If you’re one of those people who left Java before it got into functional programming with Lambdas and Streams, we’ve got news for you.
I’ve always been a fan of database servers: self-contained entities that manage both storage and compute, and give you knobs to turn to optimize your queries. The flip side is that I have an inherent distrust of services such as Athena, which promise to run queries efficiently on structured data split between many files in a data lake. It just doesn’t seem natural; where are the knobs?
So, since I had data generated for my post on Athena performance with different file types, I decided to use that data in a performance comparison with Redshift.
In my “Friends Don’t Let Friends Use JSON” post, I noted that I preferred the Avro file format to Parquet, because it was easier to write code to use it. I expected some pushback, and got it: Parquet is “much” more performant. So I decided to do some benchmarking.
In a perfect world, there would never be a need to connect to your resources running on AWS. In the real world, it’s sometimes necessary to get your hands dirty and look at what’s happening on the actual machine, especially during development. This post dives into a few ways to connect your workstation to resources running inside a VPC. It started out as a how-to for using bastion hosts, but quickly expanded to look beyond the bastion.
Decision support databases have a number of quirks that are not obvious to the casual user, particularly someone coming from an OLTP background. In this post I look at how unbalanced distributions can impact your query performance, how you can identify imbalances, and what you can do to fix them.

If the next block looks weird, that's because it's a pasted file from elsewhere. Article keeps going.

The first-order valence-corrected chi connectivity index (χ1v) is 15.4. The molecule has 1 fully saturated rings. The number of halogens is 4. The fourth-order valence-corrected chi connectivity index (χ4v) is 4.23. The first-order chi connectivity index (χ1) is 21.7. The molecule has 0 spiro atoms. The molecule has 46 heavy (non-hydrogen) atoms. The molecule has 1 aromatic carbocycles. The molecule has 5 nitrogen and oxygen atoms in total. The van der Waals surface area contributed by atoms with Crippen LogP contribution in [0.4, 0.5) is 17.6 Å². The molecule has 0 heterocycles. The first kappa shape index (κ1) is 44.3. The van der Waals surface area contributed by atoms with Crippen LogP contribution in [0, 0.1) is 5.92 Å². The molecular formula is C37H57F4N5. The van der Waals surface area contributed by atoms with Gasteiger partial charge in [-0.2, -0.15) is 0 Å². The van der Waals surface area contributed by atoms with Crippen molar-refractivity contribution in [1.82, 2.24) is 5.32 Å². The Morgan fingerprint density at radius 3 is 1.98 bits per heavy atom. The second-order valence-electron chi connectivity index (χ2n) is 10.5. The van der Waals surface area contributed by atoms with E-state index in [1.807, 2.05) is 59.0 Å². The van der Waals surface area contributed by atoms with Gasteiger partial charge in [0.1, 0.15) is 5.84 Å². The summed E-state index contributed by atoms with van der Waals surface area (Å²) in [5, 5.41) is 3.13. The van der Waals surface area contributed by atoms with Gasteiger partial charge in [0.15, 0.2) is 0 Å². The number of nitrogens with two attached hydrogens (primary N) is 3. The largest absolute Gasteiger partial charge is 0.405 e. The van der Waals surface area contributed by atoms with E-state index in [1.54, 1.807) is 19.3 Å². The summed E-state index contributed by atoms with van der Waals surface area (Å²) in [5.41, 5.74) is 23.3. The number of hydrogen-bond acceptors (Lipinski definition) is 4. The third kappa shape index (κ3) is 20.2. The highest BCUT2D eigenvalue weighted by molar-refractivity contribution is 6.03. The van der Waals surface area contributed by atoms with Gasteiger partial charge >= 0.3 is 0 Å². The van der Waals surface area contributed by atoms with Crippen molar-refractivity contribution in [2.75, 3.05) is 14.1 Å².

Are you running a database with RDS? Would you like to manage it via migrations? This article explains how to use AWS CodeBuild to keep a database schema updated using Flyway, an open-source data migrations tool. Configuration is outlined via CloudFormation snippets. An AWS example repository is provided.
It’s possible to analyze your Glue jobs using just the logs they produce. Possible. But it’s not a pleasant task: your log messages are buried in messages from the framework, and in the case of a distributed PySpark job they’ll be spread amongst multiple CloudWatch log streams. In this post I look at an alternative: AWS X-Ray, which captures and aggregates “trace segments” that monitor specific sections of your code. With X-Ray, you can easily see where your jobs are spending their time, and compare different runs.
Introduction Today’s small microcontrollers offer impressive functionality and provide an opportunity to replace older, more expensive software and hardware. Consider the case where a facility wants to have control over devices or equipment, with rules that evaluate telemetry from sensors and activate, deactivate or regulate equipment and other devices. Many large facilities have systems in place that rely on a global standard named BACNet. This protocol has been an ISO standard since 2004 and allows for different types of devices…
Two of the biggest mistakes companies make in building an MVP (minimum viable product) and how you can avoid them.
In my last post I recommended using Avro for file storage in a data lake. It has the benefits of compact storage and a schema in every file that tells you what data it holds. In this post I show three ways to generate Avro files: one in Java, and two in Python.